9th Feb 2019 / By Peter Crichton
Although pig prices are still generally in negative territory, for once it is good to be able to report some positive news on the price front with the influential German producer price moving up by 4 Euro cents after standing still for the last 18 weeks and is now quoted at €1.40 but is still only equivalent to 122.43p in our money.
Unfortunately, the SPP is continuing to slide and dropped another 0.56p this week to 138.15p but perhaps there may be signs of its long running decline from 152.95p last July bottoming out in the weeks ahead?
Weekly contribution prices have generally tended to stand on between 125p – 129p but are still well adrift of the SPP. Spot buyers were slightly more active in the market today although the general comment is that the fresh meat trade remains “fickle” with reports of prices around the 130p mark.
Although the value of the Euro has dropped slightly trading on Friday worth 87.45p compared with 87.78p a week earlier, cull sow prices took a useful upward step and are now on the top side of 60p with rises of around 4p/kg with most sows traded in the 60p-63p range, but still a fair way below their value of 72p a year ago.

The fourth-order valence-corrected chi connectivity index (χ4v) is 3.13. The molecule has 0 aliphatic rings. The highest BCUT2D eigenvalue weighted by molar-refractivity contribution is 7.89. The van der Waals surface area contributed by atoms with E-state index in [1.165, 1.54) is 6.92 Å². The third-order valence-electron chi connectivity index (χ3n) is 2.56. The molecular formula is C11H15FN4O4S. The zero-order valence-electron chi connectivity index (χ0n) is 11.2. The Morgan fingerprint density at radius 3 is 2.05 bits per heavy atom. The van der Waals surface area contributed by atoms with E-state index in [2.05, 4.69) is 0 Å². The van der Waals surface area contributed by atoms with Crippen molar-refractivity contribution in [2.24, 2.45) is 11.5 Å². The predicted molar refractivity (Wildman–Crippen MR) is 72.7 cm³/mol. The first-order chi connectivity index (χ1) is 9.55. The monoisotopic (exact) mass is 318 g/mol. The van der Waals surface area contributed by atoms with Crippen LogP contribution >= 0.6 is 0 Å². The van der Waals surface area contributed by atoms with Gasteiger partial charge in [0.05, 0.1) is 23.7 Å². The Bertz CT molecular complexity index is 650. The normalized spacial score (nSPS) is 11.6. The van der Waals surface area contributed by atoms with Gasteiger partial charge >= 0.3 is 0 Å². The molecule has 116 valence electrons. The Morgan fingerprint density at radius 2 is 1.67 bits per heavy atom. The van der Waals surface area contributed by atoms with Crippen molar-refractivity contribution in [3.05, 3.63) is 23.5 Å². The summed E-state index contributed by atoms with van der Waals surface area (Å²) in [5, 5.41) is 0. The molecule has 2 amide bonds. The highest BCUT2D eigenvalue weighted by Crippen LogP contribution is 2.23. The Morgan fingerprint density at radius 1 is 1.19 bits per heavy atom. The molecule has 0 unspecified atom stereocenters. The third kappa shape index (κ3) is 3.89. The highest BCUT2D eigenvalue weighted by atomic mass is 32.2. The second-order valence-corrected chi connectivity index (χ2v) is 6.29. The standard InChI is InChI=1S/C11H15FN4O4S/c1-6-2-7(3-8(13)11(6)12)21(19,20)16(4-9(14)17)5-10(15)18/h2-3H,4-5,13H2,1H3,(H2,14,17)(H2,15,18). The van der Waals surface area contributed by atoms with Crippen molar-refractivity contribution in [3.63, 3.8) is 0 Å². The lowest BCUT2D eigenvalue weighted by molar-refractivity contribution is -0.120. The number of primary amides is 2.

Not much to report on the weaner front other than the fact that supplies are starting to reduce and one or two more buyers cautiously dipping their toe into this market hopefully further price recoveries may be on the cards?
The latest AHDB weaner price published a week ago at £43.37/head for 30kg with no quotation this week but 7kg values have perked up to the tune of £2.59/head to £39.29/head.
If further signs emerge of a slackening in the number of weaners coming forwards and we see a partial recovery in finished pig prices this could help to restore finishers confidence which is still fragile to say the least.
Feed ingredient prices are starting to reflect slightly easier trends with London feed wheat quoted at £169.20 for March, £171 for May and those prepared to look at longer months November at £151.50 is slightly more attractive than it has been.
As far as UK protein prices are concerned, 48% Brazilian soya meal continues to ease, dropping another £5/t to £301/t although 34% rape meal ex Kent is a shade firmer at £209/t.
More straws to clutch at in the weeks ahead with lower feed wheat volumes being exported which may help to keep a lid on prices providing there are no weather or currency related shocks along the way.
And finally, as far as the “B” word is concerned and with fears that a No Deal situation could cause havoc the NPA are underlining the fact to Government that we have to avoid an unequal and damaging Brexit tariff regime where UK exporters could have to face EU tariffs in full but Liam Fox’s recently announcement as Trade Secretary that the UK is considering a regime of no or low tariffs on agricultural food imports to try and keep food prices under control (and the electorate on side) could drive a coach and horses through the whole industry and would be the worst of all worlds.